Among those buried nearby are Henry VIII and his third wife Jane Seymour, and Charles I, who was executed in 1649. In some ways the more the old order changes the more it remains the same. After the service, the congregation sang, “God save our gracious King, long live our noble King, God save The King. Send him victorious, happy and glorious, long to reign over us.”But Charles III is 73. Across the aisle from him was his eldest son, William, 40, who has taken over from his father as the new Prince of Wales. He and his wife, Catherine, had brought two of their children, nine-year-old Prince George – he will become heir to the throne when William succeeds Charles – and Charlotte, 7.

The children were made to walk behind the coffin as it was carried into Westminster Abbey, which was packed with over 2,000 people. They included European royals and world leaders – Joe Biden (placed 14 rows back behind Polish president), Emmanuel Macron of France, and also President Droupadi Murmu of India, who wore a deep blue sari. She had a little chat before the service with the Bangladesh prime minister, Sheikh Hasina, who wore a black sari.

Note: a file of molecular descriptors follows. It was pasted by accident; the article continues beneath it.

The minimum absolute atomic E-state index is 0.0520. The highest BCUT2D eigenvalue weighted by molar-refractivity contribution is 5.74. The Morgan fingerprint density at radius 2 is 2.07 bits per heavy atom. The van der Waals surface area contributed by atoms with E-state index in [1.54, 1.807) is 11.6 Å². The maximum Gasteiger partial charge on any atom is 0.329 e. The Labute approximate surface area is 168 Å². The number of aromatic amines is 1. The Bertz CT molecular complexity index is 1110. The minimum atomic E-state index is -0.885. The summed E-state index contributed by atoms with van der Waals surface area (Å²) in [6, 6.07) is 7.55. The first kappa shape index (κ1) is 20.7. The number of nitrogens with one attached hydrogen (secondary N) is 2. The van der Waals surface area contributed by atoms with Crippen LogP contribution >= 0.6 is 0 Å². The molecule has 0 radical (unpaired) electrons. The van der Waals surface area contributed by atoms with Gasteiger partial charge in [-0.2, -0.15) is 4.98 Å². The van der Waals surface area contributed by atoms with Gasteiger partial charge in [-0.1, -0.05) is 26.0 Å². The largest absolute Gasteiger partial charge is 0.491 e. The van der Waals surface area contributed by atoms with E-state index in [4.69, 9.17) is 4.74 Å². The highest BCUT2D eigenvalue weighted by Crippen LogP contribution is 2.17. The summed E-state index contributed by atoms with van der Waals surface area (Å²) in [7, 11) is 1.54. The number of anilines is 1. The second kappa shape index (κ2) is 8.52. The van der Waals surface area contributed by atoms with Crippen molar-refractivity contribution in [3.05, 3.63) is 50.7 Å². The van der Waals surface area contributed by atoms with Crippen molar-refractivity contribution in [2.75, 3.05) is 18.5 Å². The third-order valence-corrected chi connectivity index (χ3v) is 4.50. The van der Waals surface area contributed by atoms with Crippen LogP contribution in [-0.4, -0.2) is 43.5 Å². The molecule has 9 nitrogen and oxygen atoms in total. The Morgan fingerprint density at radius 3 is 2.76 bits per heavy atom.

Most dignitaries were brought in by bus. The Indian president had witnessed the Queen’s coffin lying in state in Westminster Hall, signed a condolence book in Lancaster House, and chatted to Charles at a Buckingham Palace reception.

Among the religious leaders invited to the service were Nemu Chandaria, a “representative of the Jain Community”; Lord Singh of Wimbledon, representing Sikhs; Rajnish Kashyap, General Secretary, Hindu Council UK; and Shaykh Dr Asim Yusuf, Muslim Scholar.

There was also a contingent of charity workers. In fact, the first to arrive at 8am when the doors of the Abbey were opened was Pranav Bhanot, from Chigwell in Essex, who “helped deliver 1,200 free meals during the pandemic”.

Although Charles is known to want to acknowledge Britain is now a multi-racial, multi-ethnic and multi-religious society, radically different from the white country when Elizabeth became Queen 70 years ago, the service itself reasserted the traditions and beliefs of the Church of England.

For example, thanks were given by Stephen Cottrell, Archbishop of York, “to God for Queen Elizabeth’s loyalty to the faith she inherited through her baptism and confirmation, and affirmed at her coronation; for her unswerving devotion to the Gospel; and for her steadfast service as Supreme Governor of the Church of England”.